$1 million boost for code careers
$1 million in cash grants to help inspire 10,000 under-represented school students into careers with code.
By Heather Catchpole
The chance to program robots, meet engineers transforming global communities or have a great mentor who can help you make the most of school – these experience can change your life.
Great experiences can also switch you on to the benefits of careers that use code, computer science and problem-solving to change the future.
And while these careers aren’t for everyone, there’s no doubt that learning skills in science, technology, engineering and maths (STEM) can give you a massive boost when you’re looking for a career in a space where jobs are increasingly becoming more focussed on digital literacy.
Many organisations and government are now acknowledging that STEM careers can help boost Australia’s innovation and that STEM skills are becoming more and more relevant to students – a report by global company PwC Australia estimates around 44% of current Australian jobs are at risk from being made obsolete by technological advances over the next 20 years.
On Friday, Google Australia announced a big boost in funding for established programs helping students get their hands on STEM experiences – a whopping $1 million to be shared between the Australian Indigenous Mentoring Experience, FIRST Robotics Australia and Engineers without Borders Australia. The program aims to expand the reach of the programs to 10,000 students and focus on underrepresented students, particularly Indigenous Australians, students from remote and regional Australia and girls. Graduate Careers Australia notes that in electrical engineering for example, women make up just 9% of Bachelor graduates.
“Australia’s jobs of the future will require new skills, and it’s critical that students from all walks of life are introduced to this field and have the opportunity to shape it and benefit from it,” write Google Australia managing director Maile Carnegie and Alan Noble, engineering director of Google Australia in Google’s blog.
“When we talk with successful people working in the fields of science, technology, engineering and maths, we often hear a similar story: that one special moment, program or person that inspired them along the way….We think these moments are too important to be left to chance.”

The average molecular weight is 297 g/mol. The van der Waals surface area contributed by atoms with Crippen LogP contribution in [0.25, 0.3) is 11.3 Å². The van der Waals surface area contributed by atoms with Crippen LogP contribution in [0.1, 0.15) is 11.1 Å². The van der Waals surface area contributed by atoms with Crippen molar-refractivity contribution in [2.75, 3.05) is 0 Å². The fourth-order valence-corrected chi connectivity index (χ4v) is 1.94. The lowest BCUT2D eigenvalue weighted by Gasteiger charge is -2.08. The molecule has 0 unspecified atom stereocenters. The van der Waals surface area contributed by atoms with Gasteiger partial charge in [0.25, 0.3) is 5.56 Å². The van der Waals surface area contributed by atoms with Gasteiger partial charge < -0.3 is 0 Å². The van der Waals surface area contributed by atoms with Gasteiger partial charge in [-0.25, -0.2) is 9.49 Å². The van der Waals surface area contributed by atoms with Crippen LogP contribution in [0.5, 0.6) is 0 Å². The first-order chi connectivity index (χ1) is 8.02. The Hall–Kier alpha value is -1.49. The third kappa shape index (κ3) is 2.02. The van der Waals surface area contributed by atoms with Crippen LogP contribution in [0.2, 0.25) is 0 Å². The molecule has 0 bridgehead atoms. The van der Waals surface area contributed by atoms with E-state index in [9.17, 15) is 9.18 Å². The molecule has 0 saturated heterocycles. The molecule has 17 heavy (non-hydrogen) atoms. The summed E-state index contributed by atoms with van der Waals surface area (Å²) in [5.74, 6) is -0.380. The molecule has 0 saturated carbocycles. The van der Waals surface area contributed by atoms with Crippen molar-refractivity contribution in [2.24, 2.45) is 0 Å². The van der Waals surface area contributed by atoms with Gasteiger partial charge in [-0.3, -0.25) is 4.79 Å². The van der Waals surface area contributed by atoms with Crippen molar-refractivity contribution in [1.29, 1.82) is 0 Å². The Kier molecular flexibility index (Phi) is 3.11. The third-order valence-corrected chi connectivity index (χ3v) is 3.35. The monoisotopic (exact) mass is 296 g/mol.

The funding was announced at Google in Sydney and attended by the federal Minister for Education and Training, Christopher Pyne and a bunch of students from FIRST Robotics, who took the chance to show off their skills demonstrating Lego Robotics at work.
Programs at a glance
Australian Indigenous Mentoring Experience will develop STEM content into their Year 7 and 8 curriculum for Indigenous students, making the subjects relevant through experience-based learning. The program will increase the digital skillset of 4000 Indigenous students by 2018.
FIRST Robotics Australia will take its FIRST LEGO League and FIRST Robotics program into 150 new schools, providing a robotics set, teacher mentoring and support to student groups across Australia. FIRST will reach more than 1500 students in low-SES areas and regional schools, building teamwork and inspiring young Australians in the fields of engineering and computer science. To sign up, visit firstaustralia.org/new-grant
Engineers Without Borders Australia will expand its “Regioneering Roadshow”, which will give hands-on, STEM and computer science focused training to 5000 young people, with a particular focus on young women. The Google grant will double the existing program’s geographic reach and connect young professional engineers to community, youth and school groups across regional Australia.
Author: Heather Catchpole
Heather co-founded Careers with STEM publisher Refraction Media. She loves storytelling, Asian food & dogs and has reported on science stories from live volcanoes and fossil digs